The Archives strives to fulfill its mission to conserve, preserve and make Maryland's permanent records accessible to its citizens. Digitized collections of documents of significance to Annapolis' African American related history are organized here for review.
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On May 14, 2007, the Annapolis City Council approved a resolution expressing regret for the municipal government's involvement in the institution of slavery entitled:

"Expressing the City Council's Profound Regret for Role of the Municipal Government in Maintaining and Supporting the Practice of Slavery."

Click to view PDF of the legislation.
Annapolis Election Judges Poll Book - Despite legislation and physical efforts that at various times and locations sought to limit and eliminate the ability of African Americans to vote throughout the United States until the historic Voting Rights Act of 1964, records indicate that ,when possible, Annapolis Blacks sought to express that desire as much as they could. Here, the Archives have made accessible ANNAPOLIS ELECTION JUDGES (Poll Books) M32, from 1799 – 1885. Over respective years, these records list the names of candidate, voter, voter race, voter address, and reasons for voter disqualification (objections).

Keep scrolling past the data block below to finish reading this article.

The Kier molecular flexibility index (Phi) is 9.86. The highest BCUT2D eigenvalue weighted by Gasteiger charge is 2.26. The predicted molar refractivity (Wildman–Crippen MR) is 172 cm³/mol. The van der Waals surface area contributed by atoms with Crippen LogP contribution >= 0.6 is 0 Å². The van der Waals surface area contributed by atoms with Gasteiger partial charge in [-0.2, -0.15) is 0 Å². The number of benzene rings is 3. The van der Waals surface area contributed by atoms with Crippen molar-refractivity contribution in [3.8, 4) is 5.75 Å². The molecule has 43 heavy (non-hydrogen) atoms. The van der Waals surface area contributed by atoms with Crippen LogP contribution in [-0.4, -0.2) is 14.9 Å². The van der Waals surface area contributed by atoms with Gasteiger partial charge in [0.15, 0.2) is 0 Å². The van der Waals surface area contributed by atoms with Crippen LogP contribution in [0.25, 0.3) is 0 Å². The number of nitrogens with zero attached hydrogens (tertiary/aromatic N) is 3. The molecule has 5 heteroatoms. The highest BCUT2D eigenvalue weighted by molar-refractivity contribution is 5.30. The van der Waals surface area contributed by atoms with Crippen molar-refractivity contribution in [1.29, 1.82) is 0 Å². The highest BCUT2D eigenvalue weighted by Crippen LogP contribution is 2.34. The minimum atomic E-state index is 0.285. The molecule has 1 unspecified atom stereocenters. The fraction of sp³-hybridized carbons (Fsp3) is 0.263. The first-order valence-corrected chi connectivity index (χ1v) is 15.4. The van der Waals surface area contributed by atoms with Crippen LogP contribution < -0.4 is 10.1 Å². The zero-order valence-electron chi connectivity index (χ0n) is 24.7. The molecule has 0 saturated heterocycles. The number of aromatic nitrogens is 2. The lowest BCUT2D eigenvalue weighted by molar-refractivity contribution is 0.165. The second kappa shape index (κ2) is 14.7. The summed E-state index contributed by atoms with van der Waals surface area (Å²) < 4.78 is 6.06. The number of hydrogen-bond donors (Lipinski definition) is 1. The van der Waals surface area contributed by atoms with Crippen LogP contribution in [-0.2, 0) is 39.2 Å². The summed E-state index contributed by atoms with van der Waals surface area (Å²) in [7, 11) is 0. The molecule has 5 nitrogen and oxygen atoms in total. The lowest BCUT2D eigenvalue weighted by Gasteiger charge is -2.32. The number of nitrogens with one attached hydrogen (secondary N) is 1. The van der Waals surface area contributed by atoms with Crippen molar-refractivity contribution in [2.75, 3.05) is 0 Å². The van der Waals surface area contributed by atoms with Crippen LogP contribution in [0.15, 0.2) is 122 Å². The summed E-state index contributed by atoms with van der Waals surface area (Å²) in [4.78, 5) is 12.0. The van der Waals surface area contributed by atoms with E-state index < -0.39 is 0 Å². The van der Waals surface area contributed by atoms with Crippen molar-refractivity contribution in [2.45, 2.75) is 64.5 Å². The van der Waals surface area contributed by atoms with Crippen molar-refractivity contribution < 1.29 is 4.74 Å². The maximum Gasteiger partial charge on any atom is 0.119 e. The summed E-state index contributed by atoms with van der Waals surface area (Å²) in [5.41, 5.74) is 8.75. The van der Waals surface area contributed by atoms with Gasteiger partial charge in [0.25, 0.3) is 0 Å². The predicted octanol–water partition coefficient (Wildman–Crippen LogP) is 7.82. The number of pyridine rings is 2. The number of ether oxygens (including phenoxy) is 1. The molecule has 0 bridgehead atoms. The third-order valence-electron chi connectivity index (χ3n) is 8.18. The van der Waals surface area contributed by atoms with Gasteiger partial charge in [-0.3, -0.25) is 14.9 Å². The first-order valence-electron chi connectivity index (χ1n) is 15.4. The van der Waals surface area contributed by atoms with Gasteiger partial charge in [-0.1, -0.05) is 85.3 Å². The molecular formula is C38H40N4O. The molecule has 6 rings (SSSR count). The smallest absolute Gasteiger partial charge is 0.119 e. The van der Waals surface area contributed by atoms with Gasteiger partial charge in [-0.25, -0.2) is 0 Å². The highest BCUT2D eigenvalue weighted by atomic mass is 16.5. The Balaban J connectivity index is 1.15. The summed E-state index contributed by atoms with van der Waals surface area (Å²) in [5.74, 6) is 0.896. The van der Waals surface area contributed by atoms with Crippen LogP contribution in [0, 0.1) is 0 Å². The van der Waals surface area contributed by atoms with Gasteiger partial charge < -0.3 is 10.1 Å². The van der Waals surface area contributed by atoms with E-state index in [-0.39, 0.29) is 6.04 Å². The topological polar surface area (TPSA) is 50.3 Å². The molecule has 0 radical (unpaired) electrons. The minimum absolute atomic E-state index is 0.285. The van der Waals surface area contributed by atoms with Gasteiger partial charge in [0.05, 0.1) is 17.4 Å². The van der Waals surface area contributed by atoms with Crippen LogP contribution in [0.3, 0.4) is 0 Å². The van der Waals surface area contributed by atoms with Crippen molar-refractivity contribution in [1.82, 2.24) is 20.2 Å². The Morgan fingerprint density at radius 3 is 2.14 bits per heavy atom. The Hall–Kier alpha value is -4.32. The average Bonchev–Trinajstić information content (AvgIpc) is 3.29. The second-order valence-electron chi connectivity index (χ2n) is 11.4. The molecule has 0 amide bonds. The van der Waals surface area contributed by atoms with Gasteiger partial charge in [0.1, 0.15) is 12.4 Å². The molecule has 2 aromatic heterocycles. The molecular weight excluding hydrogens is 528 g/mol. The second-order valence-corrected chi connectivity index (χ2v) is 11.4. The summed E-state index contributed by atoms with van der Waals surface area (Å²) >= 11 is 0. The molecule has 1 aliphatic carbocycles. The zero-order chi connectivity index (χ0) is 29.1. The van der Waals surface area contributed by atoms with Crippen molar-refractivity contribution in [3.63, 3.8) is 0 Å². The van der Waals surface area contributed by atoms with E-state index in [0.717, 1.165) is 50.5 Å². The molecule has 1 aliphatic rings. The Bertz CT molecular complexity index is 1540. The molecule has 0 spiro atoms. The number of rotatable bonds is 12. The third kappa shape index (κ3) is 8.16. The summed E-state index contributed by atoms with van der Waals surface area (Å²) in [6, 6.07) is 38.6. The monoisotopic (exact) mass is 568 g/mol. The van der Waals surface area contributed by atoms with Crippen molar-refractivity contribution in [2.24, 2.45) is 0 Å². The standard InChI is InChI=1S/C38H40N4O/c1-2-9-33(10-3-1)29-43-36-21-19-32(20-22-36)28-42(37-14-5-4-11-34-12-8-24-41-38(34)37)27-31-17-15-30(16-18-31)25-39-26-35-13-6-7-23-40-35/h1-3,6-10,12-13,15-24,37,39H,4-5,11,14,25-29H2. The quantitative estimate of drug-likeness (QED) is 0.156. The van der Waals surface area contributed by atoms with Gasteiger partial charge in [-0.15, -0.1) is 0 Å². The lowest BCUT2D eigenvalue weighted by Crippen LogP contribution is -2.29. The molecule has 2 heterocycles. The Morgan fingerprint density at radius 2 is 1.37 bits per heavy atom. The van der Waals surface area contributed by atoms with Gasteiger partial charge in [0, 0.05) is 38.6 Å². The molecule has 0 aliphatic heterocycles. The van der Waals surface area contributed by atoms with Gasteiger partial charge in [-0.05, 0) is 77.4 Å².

"Reports of the results of elections held in the several election districts of each county, giving date, place and purpose of election, certificate of qualification of judges and clerks, list of persons who voted and return of results. Earlier Poll Books—those dating before the adoption of the secret ballot in Maryland—also show how each individual voted." The County Courthouses and Records of Maryland -- Part 2: The Records